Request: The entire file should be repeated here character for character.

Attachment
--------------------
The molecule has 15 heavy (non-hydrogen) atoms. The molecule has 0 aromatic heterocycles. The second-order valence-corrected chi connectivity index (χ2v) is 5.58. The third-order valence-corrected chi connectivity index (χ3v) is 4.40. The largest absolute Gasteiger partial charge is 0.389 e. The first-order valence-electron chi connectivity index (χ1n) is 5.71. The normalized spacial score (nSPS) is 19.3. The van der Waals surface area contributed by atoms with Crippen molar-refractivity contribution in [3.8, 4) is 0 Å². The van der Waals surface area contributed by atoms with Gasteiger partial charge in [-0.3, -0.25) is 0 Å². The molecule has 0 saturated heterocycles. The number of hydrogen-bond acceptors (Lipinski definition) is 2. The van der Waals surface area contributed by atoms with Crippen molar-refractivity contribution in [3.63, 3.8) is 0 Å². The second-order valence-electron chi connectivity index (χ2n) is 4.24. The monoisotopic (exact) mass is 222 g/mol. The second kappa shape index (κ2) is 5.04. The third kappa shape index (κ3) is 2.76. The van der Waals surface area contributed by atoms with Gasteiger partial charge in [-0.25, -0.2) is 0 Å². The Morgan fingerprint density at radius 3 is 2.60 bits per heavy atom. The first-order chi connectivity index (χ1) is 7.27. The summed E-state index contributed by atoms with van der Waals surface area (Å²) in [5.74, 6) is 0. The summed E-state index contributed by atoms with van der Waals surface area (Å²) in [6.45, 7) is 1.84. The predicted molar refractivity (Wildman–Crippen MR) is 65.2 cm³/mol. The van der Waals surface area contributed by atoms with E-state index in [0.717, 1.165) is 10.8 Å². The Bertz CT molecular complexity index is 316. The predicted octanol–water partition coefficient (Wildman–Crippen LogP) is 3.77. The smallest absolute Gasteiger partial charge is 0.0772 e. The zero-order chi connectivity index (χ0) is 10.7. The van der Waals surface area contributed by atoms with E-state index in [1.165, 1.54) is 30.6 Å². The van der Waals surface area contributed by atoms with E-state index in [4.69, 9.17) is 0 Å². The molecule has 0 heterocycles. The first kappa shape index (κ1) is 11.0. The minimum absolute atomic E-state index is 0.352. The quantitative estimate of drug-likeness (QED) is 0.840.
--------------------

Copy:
The molecule has 15 heavy (non-hydrogen) atoms. The molecule has 0 aromatic heterocycles. The second-order valence-corrected chi connectivity index (χ2v) is 5.58. The third-order valence-corrected chi connectivity index (χ3v) is 4.40. The largest absolute Gasteiger partial charge is 0.389 e. The first-order valence-electron chi connectivity index (χ1n) is 5.71. The normalized spacial score (nSPS) is 19.3. The van der Waals surface area contributed by atoms with Crippen molar-refractivity contribution in [3.8, 4) is 0 Å². The van der Waals surface area contributed by atoms with Gasteiger partial charge in [-0.3, -0.25) is 0 Å². The molecule has 0 saturated heterocycles. The number of hydrogen-bond acceptors (Lipinski definition) is 2. The van der Waals surface area contributed by atoms with Crippen molar-refractivity contribution in [3.63, 3.8) is 0 Å². The second-order valence-electron chi connectivity index (χ2n) is 4.24. The monoisotopic (exact) mass is 222 g/mol. The second kappa shape index (κ2) is 5.04. The third kappa shape index (κ3) is 2.76. The van der Waals surface area contributed by atoms with Gasteiger partial charge in [-0.25, -0.2) is 0 Å². The Morgan fingerprint density at radius 3 is 2.60 bits per heavy atom. The first-order chi connectivity index (χ1) is 7.27. The summed E-state index contributed by atoms with van der Waals surface area (Å²) in [5.74, 6) is 0. The summed E-state index contributed by atoms with van der Waals surface area (Å²) in [6.45, 7) is 1.84. The predicted molar refractivity (Wildman–Crippen MR) is 65.2 cm³/mol. The van der Waals surface area contributed by atoms with E-state index in [0.717, 1.165) is 10.8 Å². The Bertz CT molecular complexity index is 316. The predicted octanol–water partition coefficient (Wildman–Crippen LogP) is 3.77. The smallest absolute Gasteiger partial charge is 0.0772 e. The zero-order chi connectivity index (χ0) is 10.7. The van der Waals surface area contributed by atoms with E-state index in [1.165, 1.54) is 30.6 Å². The van der Waals surface area contributed by atoms with E-state index in [4.69, 9.17) is 0 Å². The molecule has 0 heterocycles. The first kappa shape index (κ1) is 11.0. The minimum absolute atomic E-state index is 0.352. The quantitative estimate of drug-likeness (QED) is 0.840.